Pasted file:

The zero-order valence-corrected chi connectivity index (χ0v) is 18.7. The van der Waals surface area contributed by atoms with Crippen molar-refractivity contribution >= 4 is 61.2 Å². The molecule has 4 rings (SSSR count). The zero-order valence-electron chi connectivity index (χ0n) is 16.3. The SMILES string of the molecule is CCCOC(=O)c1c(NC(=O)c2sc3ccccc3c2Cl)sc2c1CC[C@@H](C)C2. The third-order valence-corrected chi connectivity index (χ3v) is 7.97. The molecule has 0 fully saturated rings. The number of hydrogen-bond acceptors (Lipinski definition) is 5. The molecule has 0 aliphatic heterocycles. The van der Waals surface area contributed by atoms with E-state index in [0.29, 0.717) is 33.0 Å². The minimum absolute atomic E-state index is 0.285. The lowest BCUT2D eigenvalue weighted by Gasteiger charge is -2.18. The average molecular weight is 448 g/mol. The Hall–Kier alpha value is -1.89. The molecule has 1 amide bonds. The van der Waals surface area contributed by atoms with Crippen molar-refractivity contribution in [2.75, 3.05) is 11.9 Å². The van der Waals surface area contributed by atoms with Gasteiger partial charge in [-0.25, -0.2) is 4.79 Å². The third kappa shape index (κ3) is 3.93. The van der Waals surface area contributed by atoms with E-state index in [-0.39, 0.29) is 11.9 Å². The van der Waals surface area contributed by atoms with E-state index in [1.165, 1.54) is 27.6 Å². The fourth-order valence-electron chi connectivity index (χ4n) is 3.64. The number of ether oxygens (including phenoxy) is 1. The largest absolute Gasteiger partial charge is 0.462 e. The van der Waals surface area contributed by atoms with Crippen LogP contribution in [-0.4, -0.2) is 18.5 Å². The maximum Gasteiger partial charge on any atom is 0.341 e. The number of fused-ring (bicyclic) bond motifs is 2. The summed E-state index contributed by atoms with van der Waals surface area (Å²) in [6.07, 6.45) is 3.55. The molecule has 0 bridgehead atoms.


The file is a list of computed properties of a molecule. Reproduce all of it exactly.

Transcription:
The zero-order valence-corrected chi connectivity index (χ0v) is 18.7. The van der Waals surface area contributed by atoms with Crippen molar-refractivity contribution >= 4 is 61.2 Å². The molecule has 4 rings (SSSR count). The zero-order valence-electron chi connectivity index (χ0n) is 16.3. The SMILES string of the molecule is CCCOC(=O)c1c(NC(=O)c2sc3ccccc3c2Cl)sc2c1CC[C@@H](C)C2. The third-order valence-corrected chi connectivity index (χ3v) is 7.97. The molecule has 0 fully saturated rings. The number of hydrogen-bond acceptors (Lipinski definition) is 5. The molecule has 0 aliphatic heterocycles. The van der Waals surface area contributed by atoms with E-state index in [0.29, 0.717) is 33.0 Å². The minimum absolute atomic E-state index is 0.285. The lowest BCUT2D eigenvalue weighted by Gasteiger charge is -2.18. The average molecular weight is 448 g/mol. The Hall–Kier alpha value is -1.89. The molecule has 1 amide bonds. The van der Waals surface area contributed by atoms with Crippen molar-refractivity contribution in [2.75, 3.05) is 11.9 Å². The van der Waals surface area contributed by atoms with Gasteiger partial charge in [-0.25, -0.2) is 4.79 Å². The third kappa shape index (κ3) is 3.93. The van der Waals surface area contributed by atoms with E-state index in [-0.39, 0.29) is 11.9 Å². The van der Waals surface area contributed by atoms with E-state index in [1.165, 1.54) is 27.6 Å². The fourth-order valence-electron chi connectivity index (χ4n) is 3.64. The number of ether oxygens (including phenoxy) is 1. The largest absolute Gasteiger partial charge is 0.462 e. The van der Waals surface area contributed by atoms with Crippen LogP contribution in [-0.4, -0.2) is 18.5 Å². The maximum Gasteiger partial charge on any atom is 0.341 e. The number of fused-ring (bicyclic) bond motifs is 2. The summed E-state index contributed by atoms with van der Waals surface area (Å²) in [6.07, 6.45) is 3.55. The molecule has 0 bridgehead atoms.